2017 CPEO Brownfields List Archive

From: Lenny Siegel <lsiegel@cpeo.org>
Date: Fri, 28 Jul 2017 12:24:37 -0700 (PDT)
Reply: cpeo-brownfields
Subject: [CPEO-BIF] My thoughts on EPA's Superfund Task Force Recommendations

While in some areas the Trump regime wants to reverse the environmental policies of the Obama administration, the new administration’s attitude toward Superfund is more nuanced. The Superfund Task Force recommendations released earlier this week seem to have been developed by career professionals under the oversight of the Administrator Pruitt team. The Task Force report does not represent a dramatic departure from past policies.

Below I note potential problems with the recommendations, but I end by identifying reuse as an area where people with differing environmental perspectives can work together.




A lot of the recommendations are good. But they won’t do much good if budget and staffing are cut by a third.

As far as I know, there was no outreach to impacted communities in the development of the recommendations.

The only serious mention of public health is the discussion of sites where human exposure is not under control, but it doesn’t discuss properties that should be on the National Priorities List because of human exposures, but which are not yet listed. These include vapor intrusion sites, which now may qualify due to the recent rule updating the Hazard Ranking system, and sites with emerging contaminants such as PFCs.

National remedy review may provide consistency of policy, but it also can be a tool for overriding the community acceptance criterion – one of the nine remedy-selection criteria in the National Contingency Plan.

The proposal to accelerate deletions from the National Priorities List worries me, because there is no discussion of the long-term management of residual contamination. 

The Task Force recommends, “Design and implement a pilot that utilizes independent third parties to oversee certain actions, such as long-term monitoring.” This is similar to something I’ve proposed, but it doesn’t address how liability might be affected.

On liability, it recommends, “Explore Environmental Liability Transfer (ELT) Approaches and Other Risk Management Tools at PRP cleanups.” Reducing the liability of PRPs might help move projects along, but there needs to be a safety net to ensure that some entity is on the hook if a remedy fails.

The report talks about Sustainable Redevelopment but not Green and Sustainable Remediation.

While it mentions Environmental Justice organizations, there is no discussion of environmental justice.

I’m concerned about the proposal to reduce the indirect costs charged to potentially responsible parties (PRPs, also known as polluters). One of the strengths of Superfund, compared to many state programs, is that EPA often is able to utilize the combined expertise of a complete team. Cutting indirect costs could reduce expert oversight.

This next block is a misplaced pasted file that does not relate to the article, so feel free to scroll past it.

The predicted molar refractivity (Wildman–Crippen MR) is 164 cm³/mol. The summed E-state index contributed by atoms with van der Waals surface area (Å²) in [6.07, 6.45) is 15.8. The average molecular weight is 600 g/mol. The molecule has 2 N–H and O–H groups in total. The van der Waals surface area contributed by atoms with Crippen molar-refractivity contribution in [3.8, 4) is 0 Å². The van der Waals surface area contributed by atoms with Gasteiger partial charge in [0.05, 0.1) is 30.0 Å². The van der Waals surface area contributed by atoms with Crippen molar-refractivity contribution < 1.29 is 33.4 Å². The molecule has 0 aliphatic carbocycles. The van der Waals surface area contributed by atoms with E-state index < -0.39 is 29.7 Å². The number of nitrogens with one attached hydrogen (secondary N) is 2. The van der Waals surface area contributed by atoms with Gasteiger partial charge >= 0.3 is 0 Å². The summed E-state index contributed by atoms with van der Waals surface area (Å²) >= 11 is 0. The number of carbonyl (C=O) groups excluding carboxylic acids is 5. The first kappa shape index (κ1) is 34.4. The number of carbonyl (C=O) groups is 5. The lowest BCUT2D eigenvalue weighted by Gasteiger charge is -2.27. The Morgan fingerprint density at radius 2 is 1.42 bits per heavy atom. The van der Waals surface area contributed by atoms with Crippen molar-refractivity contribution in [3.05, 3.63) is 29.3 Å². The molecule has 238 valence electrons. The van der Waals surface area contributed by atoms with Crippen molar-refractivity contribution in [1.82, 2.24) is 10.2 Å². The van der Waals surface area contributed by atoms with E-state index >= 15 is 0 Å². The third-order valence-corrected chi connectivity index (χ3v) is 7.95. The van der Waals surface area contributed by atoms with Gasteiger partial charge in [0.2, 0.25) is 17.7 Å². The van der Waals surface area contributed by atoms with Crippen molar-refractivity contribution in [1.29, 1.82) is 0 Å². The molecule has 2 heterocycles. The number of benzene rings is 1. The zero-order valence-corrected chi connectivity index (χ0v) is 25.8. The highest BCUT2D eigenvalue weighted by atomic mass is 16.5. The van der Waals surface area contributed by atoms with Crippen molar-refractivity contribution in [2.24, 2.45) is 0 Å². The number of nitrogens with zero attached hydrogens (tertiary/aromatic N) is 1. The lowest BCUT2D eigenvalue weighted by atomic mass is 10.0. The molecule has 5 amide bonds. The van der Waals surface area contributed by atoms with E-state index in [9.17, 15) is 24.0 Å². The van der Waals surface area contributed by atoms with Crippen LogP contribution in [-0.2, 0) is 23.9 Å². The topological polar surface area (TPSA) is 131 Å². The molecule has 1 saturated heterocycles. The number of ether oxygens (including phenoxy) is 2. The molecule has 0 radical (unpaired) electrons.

The report states “The principles of groundwater restoration are key concepts outlined in CERCLA and the National Contingency Plan (NCP). Developing improved guidance in this area may help facilitate more timely remedy decisions and make use of the flexibilities inherent within the statute and the NCP. Flexibilities include: using a phased approach, considering monitored natural attenuation, determining whether a technical impracticability waiver is warranted, etc.” Technical Impracticability and Monitored Natural Attenuation are sometimes necessary approaches, but they imply less cleanup, not expedited remediation.

The recommendation on Groundwater Classification doesn’t seem to recognize state anti-degradation policies.



The Report, in line with Administrator Pruitt’s public statements, emphasizes reuse. Superfund reuse is an area where activists/local official like myself and Republicans suspicious of environmental regulation can work together. EPA should not ignore its mandate to protect public health and the environment, but sometimes reuse, including the redevelopment of Superfund sites (including off-site areas impacted by Superfund groundwater plumes or vapor migration) can enhance and accelerate environmental protection.

Third-party – that is, non-PRP – property developers often fund and carry out vapor intrusion mitigation during redevelopment, and in some cases they may be able to conduct or fund subsurface cleanup in exchange for more rapid reuse. 

I especially like the final recommendation: “Use a Federal Advisory Committee to Work with a Broad Array of Stakeholders to Identify Barriers and Opportunities Related to Cleanup and Reuse of Superfund Sites.” Beginning with the Federal Facilities Environmental Restoration Dialogue Committee in the early 1990s, I have found that such advisory committees have the potential to come up with win-win solutions to controversial environmental challenges.